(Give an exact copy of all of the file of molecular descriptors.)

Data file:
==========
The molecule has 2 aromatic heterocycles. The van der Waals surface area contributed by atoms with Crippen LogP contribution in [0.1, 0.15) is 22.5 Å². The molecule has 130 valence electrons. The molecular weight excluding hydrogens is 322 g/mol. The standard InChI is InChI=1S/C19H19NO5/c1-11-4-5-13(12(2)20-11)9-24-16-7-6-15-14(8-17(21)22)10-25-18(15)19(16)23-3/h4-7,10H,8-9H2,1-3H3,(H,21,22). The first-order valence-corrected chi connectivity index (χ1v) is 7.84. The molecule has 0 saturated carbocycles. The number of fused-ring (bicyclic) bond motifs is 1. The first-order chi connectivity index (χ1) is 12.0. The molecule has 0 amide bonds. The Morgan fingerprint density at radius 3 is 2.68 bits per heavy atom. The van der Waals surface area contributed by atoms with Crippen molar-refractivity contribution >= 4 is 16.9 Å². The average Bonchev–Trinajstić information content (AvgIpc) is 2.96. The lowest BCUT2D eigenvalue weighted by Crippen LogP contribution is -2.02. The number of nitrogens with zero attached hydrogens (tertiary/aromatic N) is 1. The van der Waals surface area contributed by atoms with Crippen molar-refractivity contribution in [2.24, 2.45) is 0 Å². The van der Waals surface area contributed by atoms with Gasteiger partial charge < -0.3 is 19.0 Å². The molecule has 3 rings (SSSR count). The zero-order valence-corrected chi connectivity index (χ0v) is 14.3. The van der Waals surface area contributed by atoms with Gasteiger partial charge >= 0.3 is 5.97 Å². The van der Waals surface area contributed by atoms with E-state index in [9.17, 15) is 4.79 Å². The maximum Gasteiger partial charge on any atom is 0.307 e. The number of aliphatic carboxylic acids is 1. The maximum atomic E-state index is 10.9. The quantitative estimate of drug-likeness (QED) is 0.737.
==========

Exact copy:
The molecule has 2 aromatic heterocycles. The van der Waals surface area contributed by atoms with Crippen LogP contribution in [0.1, 0.15) is 22.5 Å². The molecule has 130 valence electrons. The molecular weight excluding hydrogens is 322 g/mol. The standard InChI is InChI=1S/C19H19NO5/c1-11-4-5-13(12(2)20-11)9-24-16-7-6-15-14(8-17(21)22)10-25-18(15)19(16)23-3/h4-7,10H,8-9H2,1-3H3,(H,21,22). The first-order valence-corrected chi connectivity index (χ1v) is 7.84. The molecule has 0 saturated carbocycles. The number of fused-ring (bicyclic) bond motifs is 1. The first-order chi connectivity index (χ1) is 12.0. The molecule has 0 amide bonds. The Morgan fingerprint density at radius 3 is 2.68 bits per heavy atom. The van der Waals surface area contributed by atoms with Crippen molar-refractivity contribution >= 4 is 16.9 Å². The average Bonchev–Trinajstić information content (AvgIpc) is 2.96. The lowest BCUT2D eigenvalue weighted by Crippen LogP contribution is -2.02. The number of nitrogens with zero attached hydrogens (tertiary/aromatic N) is 1. The van der Waals surface area contributed by atoms with Crippen molar-refractivity contribution in [2.24, 2.45) is 0 Å². The van der Waals surface area contributed by atoms with Gasteiger partial charge < -0.3 is 19.0 Å². The molecule has 3 rings (SSSR count). The zero-order valence-corrected chi connectivity index (χ0v) is 14.3. The van der Waals surface area contributed by atoms with Gasteiger partial charge >= 0.3 is 5.97 Å². The van der Waals surface area contributed by atoms with E-state index in [9.17, 15) is 4.79 Å². The maximum Gasteiger partial charge on any atom is 0.307 e. The number of aliphatic carboxylic acids is 1. The maximum atomic E-state index is 10.9. The quantitative estimate of drug-likeness (QED) is 0.737.